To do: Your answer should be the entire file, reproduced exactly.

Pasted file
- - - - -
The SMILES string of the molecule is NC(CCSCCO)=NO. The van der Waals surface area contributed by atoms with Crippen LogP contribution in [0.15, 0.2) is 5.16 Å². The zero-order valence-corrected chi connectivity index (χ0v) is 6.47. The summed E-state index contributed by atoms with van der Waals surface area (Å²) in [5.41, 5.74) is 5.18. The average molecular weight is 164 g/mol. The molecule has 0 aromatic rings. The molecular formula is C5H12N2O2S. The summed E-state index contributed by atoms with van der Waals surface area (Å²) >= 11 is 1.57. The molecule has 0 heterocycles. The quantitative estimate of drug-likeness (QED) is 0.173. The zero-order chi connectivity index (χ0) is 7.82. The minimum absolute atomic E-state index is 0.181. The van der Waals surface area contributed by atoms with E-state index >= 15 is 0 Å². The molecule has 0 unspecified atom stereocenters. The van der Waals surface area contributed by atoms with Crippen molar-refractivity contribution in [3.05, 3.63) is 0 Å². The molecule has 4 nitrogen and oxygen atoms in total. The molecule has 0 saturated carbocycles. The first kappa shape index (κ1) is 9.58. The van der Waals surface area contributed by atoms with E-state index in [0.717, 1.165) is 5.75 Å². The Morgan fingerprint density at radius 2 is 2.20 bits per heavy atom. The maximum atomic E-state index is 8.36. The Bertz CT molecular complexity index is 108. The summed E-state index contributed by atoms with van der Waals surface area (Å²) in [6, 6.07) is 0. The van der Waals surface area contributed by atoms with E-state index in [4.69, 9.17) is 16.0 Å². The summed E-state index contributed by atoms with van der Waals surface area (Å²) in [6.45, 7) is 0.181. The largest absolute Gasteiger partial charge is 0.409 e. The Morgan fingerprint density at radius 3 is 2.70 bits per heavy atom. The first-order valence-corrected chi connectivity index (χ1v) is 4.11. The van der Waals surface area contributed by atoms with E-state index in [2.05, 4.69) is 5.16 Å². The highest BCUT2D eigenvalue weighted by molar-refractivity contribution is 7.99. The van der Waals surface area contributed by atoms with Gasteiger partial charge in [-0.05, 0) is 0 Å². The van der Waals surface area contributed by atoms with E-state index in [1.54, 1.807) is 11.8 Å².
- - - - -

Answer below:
The SMILES string of the molecule is NC(CCSCCO)=NO. The van der Waals surface area contributed by atoms with Crippen LogP contribution in [0.15, 0.2) is 5.16 Å². The zero-order valence-corrected chi connectivity index (χ0v) is 6.47. The summed E-state index contributed by atoms with van der Waals surface area (Å²) in [5.41, 5.74) is 5.18. The average molecular weight is 164 g/mol. The molecule has 0 aromatic rings. The molecular formula is C5H12N2O2S. The summed E-state index contributed by atoms with van der Waals surface area (Å²) >= 11 is 1.57. The molecule has 0 heterocycles. The quantitative estimate of drug-likeness (QED) is 0.173. The zero-order chi connectivity index (χ0) is 7.82. The minimum absolute atomic E-state index is 0.181. The van der Waals surface area contributed by atoms with E-state index >= 15 is 0 Å². The molecule has 0 unspecified atom stereocenters. The van der Waals surface area contributed by atoms with Crippen molar-refractivity contribution in [3.05, 3.63) is 0 Å². The molecule has 4 nitrogen and oxygen atoms in total. The molecule has 0 saturated carbocycles. The first kappa shape index (κ1) is 9.58. The van der Waals surface area contributed by atoms with E-state index in [0.717, 1.165) is 5.75 Å². The Morgan fingerprint density at radius 2 is 2.20 bits per heavy atom. The maximum atomic E-state index is 8.36. The Bertz CT molecular complexity index is 108. The summed E-state index contributed by atoms with van der Waals surface area (Å²) in [6, 6.07) is 0. The van der Waals surface area contributed by atoms with E-state index in [4.69, 9.17) is 16.0 Å². The summed E-state index contributed by atoms with van der Waals surface area (Å²) in [6.45, 7) is 0.181. The largest absolute Gasteiger partial charge is 0.409 e. The Morgan fingerprint density at radius 3 is 2.70 bits per heavy atom. The first-order valence-corrected chi connectivity index (χ1v) is 4.11. The van der Waals surface area contributed by atoms with E-state index in [2.05, 4.69) is 5.16 Å². The highest BCUT2D eigenvalue weighted by molar-refractivity contribution is 7.99. The van der Waals surface area contributed by atoms with Gasteiger partial charge in [-0.05, 0) is 0 Å². The van der Waals surface area contributed by atoms with E-state index in [1.54, 1.807) is 11.8 Å².